ADHD is the most common neurodevelopment disorder of childhood and has a strong persistence throughout the individual's lifespan. ADHD is characterised by age-inappropriate behaviour is thought to affect between 3% and 5% of all school-aged children (Buitelaar, 2002) age-inappropriate behaviour typically characterises it. ADHD is a lifelong disorder which can increase morbidity, including impaired academic … Continue reading A closer look at the brain differences of people with ADHD. A cognitive neuroscience review of The aetiology of ADHD
Your message can have a greater impact through an effectively told story. They can ignite ideas. They can stir up feelings of awe, wonder, inspiration. They can make us jump out of our seats in surprise or terror. Stories hold powers greater than we may have imagined. Once upon a relatively recent time, the field … Continue reading The Neuroscience of story
Many moons ago, my daughter’s ‘educator’ said to her “that robbers are mostly black people”, let’s call her Susan. I didn’t confront Susan about it, instead I went to her senior. Susan’s boss said “oh don’t worry about it, she’s probably a Sun reader”. And I left it, but hating myself for not pushing this. As this … Continue reading Black Lives Matter
Hi friends, I thought I would re-introduce myself. I started my account sharing photos of my V.W. camper- Reggie and has since morphed into sharing Reggie, my dogs, my love for reading and writing. His former owner gave Reggie his name, he’s 36 and has been with me now six years. I’m super introverted and expressing … Continue reading About me
Breakups suck. They usually suck more for one of the break up-ees. They can suck so bad you don’t want to get out of bed, talk to anyone, eat. Sometimes it feels like you physically cannot do any of these things. All you can do is sit slumped in your bed, staring into nothing, stuck … Continue reading The very real pain of break ups
Being a family with four other siblings- I’d hide in my wardrobe to try have some peace from my annoying younger brothers (yes, they are just as annoying as adult brothers) and I would read The Secret Garden by Frances Hodgson Burnett. It was my first feeling of total immersion in a book. My dad would occasionally … Continue reading What shaped my reading life
Lockdown means many of us are spending longer than at any time in history with our reflections. From Shakespeare to Plath, can literature help us navigate this new era of the ego? When the anthropologist Edmund ‘Ted’ Carpenter showed the isolated Biami tribespeople of the Papuan plateau a mirror for the very first time, they … Continue reading The strangeness of looking at your own face all day on Zoom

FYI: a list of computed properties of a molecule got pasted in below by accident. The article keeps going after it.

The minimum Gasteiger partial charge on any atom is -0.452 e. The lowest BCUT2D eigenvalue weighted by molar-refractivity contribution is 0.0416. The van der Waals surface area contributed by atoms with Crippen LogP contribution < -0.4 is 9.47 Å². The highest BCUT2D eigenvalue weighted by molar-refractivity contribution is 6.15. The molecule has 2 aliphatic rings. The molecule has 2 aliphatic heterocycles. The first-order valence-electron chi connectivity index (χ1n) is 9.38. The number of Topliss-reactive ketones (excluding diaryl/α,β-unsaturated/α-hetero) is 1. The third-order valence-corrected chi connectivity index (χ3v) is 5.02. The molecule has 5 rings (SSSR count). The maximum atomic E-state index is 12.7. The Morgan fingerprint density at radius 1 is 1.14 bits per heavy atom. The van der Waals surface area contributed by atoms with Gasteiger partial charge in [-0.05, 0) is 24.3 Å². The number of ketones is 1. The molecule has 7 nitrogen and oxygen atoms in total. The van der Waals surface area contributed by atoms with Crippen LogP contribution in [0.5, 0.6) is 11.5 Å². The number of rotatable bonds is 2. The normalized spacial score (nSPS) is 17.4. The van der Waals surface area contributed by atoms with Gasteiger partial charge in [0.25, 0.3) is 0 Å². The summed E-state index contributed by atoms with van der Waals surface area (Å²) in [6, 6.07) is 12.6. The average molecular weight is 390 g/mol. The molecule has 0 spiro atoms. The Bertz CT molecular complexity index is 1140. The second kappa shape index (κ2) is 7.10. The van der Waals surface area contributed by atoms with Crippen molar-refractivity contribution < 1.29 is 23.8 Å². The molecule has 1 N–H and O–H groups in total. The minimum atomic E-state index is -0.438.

That’s right there is an equation for anxiety. It is as follows: Anxiety= Estimation of danger/Estimation of coping skills I love a good equation, especially when it comes to something as complicated as the human psyche. Let me explain it- anxiety occurs when either the danger of the situation outweighs the number of coping skills … Continue reading The Anxiety Equation
My children's book- Amelia is a beautiful happy little girl but her teacher isn't very kind to her and keeps telling her what she can and can't do. Despite this Amelia believes in herself and keeps persevering despite her horrible teachers unkind words.
Whilst I was on holiday in the summer I had an opportunity to contribute to a book called It's ok to not be ok. I've written a chapter called the journey to happiness- the last 10 years have been tough. Life can be hard- if you want to read about my journey you can read … Continue reading It’s ok to not be ok
The Neuroscience of Revenge In the 1800s the French coined the term- ‘revenge is a dish best served cold’. The idea behind this is that revenge is more satisfying when one has had time to prepare vengeance that is well-planned, long-feared, or unexpected. We feel rejected when our friends don’t return our texts, and our … Continue reading Does the pain of rejection magnify the sweetness of revenge?
So many of us experience a heavy feeling in our heads or our heads feeling fuzzy, where we can’t concentrate or recall information. It was once described to me like this- imagine you are a knight in a forest full of overgrown brambles, you take out your sword to chop away the brambles so you … Continue reading Brain fog: What is it?
I was 21 years old and had just finished my degree, I was at a period in my life to see the world, have new experiences. So, what would I do? I’m from a small town in Mid Wales, in an area known as Radnorshire, who’s population is about 2000 people, with mainly “Shire … Continue reading Living in Algeria
Only today I was having a conversation with my friend who was seeking advice about why the person they are romantically entailed with is behaving in such a manner that’s out of character for them. We all had different opinions, one of us was trying to convince her, he’s definitely into you, the other was … Continue reading Our Love Brains
The global pandemic of COVID-19 means that we are living in unprecedented times. It looks like something we will have to keep dealing with over the next weeks. As we are aware, chronic stress has adverse effects on the brain. Receptors for stress hormones are found in the hippocampus, amygdala and frontal cortex. These structures are involved … Continue reading Our stress brain and COVID-19
https://drive.google.com/file/d/14lEbWumFUZrR7vYF6BxkMNrSF2f2NeRZ/view?usp=sharing Hi all, I have created a document about journaling to reframe anxiety in the link above- I hope you find it useful